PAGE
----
MyCurrencyConverter is a must-have if you’re going international. There are hundreds of currency apps available online, but I’ve found this one to be the simplest and most user-friendly.

The app has a very simple platform. All you do is select the country you’re visiting and input the amount you want converted. This is an amazing service when visiting countries where the currency doesn’t match up easily to the US dollar (The Hungarian Forint is currently worth 0.00351824 dollars. No one wants to do that math.)

The app also works on airplane mode, but the conversion won’t be exact (it will go off the rates when it was last connected to wifi or data). However, it still gives a great ballpark estimate and is a great accessory to use with Splitwise.


Most people are familiar with the TripAdvisor website. It is a great place to go when starting to plan a trip or posing a question on one of the forums. The site allows for you to book tours, hotels, rental cars, and restaurants. It also allows for you to look at reviews for all of these services, as well as find lists of things to do at each destination.

The TripAdvisor App offers the same services, only on a convenient mobile interface. You can easily access the “Things To Do” for quick planning on the go, or book that river cruise while drinking wine on a balcony over looking the Danube.

Alternatives: While I love TripAdvisor, I also use other sites with similar services. VisitACity is a great app for offline city guides. You can download city maps and attractions over wifi/data before you leave, and use the app to navigate your way through cities like Paris, Barcelona, and Prague.

A great option for free itineraries!

Local city apps. Many cities will have their own apps to use to book tours, find information, or buy transportation tickets. It’s worth taking a few minutes before you board your flight to investigate. Many of these apps also offer discounts on dining and bus/boat tours.

Spotted By Locals is also a great city app, offering guides to over 80 cities. The information here is for people looking to get out of the tourist loop and into more “local” attractions and restaurants. Each guide does cost about $4, so it is not my favorite, but maybe something to consider.

Transportation Apps

It may crash at times, but it is a great rail app. I promise.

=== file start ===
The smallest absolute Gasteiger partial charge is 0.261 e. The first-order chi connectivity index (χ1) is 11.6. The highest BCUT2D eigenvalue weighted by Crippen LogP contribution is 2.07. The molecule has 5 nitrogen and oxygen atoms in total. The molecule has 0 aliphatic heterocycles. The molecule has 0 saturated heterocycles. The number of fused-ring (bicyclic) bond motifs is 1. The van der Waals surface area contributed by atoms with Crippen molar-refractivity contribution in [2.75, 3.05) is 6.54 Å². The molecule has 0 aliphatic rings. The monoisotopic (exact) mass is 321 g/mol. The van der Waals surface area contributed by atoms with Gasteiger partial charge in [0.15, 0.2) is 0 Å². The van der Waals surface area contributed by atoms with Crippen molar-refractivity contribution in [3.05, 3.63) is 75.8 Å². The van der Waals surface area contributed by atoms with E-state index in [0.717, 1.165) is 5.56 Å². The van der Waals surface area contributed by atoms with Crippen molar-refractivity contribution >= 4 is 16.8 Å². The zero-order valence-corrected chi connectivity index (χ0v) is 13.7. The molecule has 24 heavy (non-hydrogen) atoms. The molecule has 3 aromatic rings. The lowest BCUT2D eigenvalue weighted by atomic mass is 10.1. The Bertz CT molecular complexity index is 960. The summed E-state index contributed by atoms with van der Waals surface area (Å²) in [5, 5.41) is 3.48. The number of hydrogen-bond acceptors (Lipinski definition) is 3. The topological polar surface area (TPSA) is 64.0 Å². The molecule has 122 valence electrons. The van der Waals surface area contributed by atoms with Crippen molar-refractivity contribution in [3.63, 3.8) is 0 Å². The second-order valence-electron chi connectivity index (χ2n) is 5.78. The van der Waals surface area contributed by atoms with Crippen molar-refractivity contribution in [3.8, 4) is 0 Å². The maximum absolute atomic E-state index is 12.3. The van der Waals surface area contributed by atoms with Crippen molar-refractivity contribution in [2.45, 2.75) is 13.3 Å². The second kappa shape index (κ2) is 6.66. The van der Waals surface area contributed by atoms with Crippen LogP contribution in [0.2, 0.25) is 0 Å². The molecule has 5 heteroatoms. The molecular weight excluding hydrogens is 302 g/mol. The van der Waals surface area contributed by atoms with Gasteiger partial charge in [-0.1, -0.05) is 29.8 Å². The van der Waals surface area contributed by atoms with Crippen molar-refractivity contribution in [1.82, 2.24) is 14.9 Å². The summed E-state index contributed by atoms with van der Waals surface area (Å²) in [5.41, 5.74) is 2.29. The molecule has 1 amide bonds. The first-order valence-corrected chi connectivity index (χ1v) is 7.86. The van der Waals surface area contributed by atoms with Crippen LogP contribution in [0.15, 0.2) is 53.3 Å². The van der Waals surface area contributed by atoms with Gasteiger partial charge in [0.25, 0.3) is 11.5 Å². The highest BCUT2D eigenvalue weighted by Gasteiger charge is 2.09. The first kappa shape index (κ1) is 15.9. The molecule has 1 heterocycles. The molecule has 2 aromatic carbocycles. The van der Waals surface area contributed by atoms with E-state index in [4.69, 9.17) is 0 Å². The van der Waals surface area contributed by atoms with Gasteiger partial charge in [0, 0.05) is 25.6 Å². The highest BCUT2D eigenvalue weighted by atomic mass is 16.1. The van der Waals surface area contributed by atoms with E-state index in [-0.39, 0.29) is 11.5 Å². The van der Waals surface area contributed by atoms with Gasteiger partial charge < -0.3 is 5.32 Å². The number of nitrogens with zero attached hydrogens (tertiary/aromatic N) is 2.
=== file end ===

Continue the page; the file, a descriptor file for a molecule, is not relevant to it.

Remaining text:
Uber is an obvious favorite. For the countries and cities that allow Uber, it is a great choice to catch a ride easily around town. However, Uber is not offered everywhere, so it is worth researching other travel options. Many cities have their own taxi apps, which make hailing/paying for a cab easy and safe. (Check out this app for Budapest’s taxi app, Bolt).

You will also want to download the app for whatever train service will be in your area. For example, while living in Scotland, I depended on Scotrail to get me around. This app allowed for easy booking for trains, access to timetables, and updates on delays.

Where do you want to go? London? Edinburgh? Glasgow? All of the above, please.

Many Americans are familiar with the rail app, Eurail. While you can book train tickets for all of Europe on this site, you will be paying a premium for that convenience. For those looking to save money, you will need to go to the specific countries website/app to book the cheapest tickets. German’s rail site ( also offers a great app to use (just be sure to click the “EN” at the top of these sites for the English option).

Trainline is also a great option for trips that go across country lines.

Mobile Passport

Download before you go to skip the line!

Mobile Passport is one of my favorite apps for international trips. You will need to set-up your free account before you board your flight back to the US, but you will only need to do this once (if you keep the app loaded on your phone).

This app lets you bypass those long lines at US customs. Instead of filling out one of the customs forms on the plane, you complete the questionnaire on the app once you touchdown in the US. Once you get off the plane, you will then head towards the “Mobile Passport” lane, which is much faster and shorter than the typical route. This is an easier and cheaper alternative to Global Entry.

While not every Port of Entry utilizes Mobile Passport, most international flights will have this option. Be sure to download this app before your departure, and enjoy the blissful feeling of painlessly navigating through Border Control on your return.


These are just a few of my favorite apps to use while traveling. I’ve found that they really help me enjoy a location without stressing about the smaller details.

Have a favorite app you’d like to share? Drop a comment below or send us an email. I’m always looking to expand my app-ertise (see what I did there?).

One thought on “Favorite (Free) Travel Apps

  1. One app I have used is Rick Steve’s walking tour app. You can download a city and listen to a walking tour with very specific directions and insights. It’s been a couple of years since I used it, but I think it was free.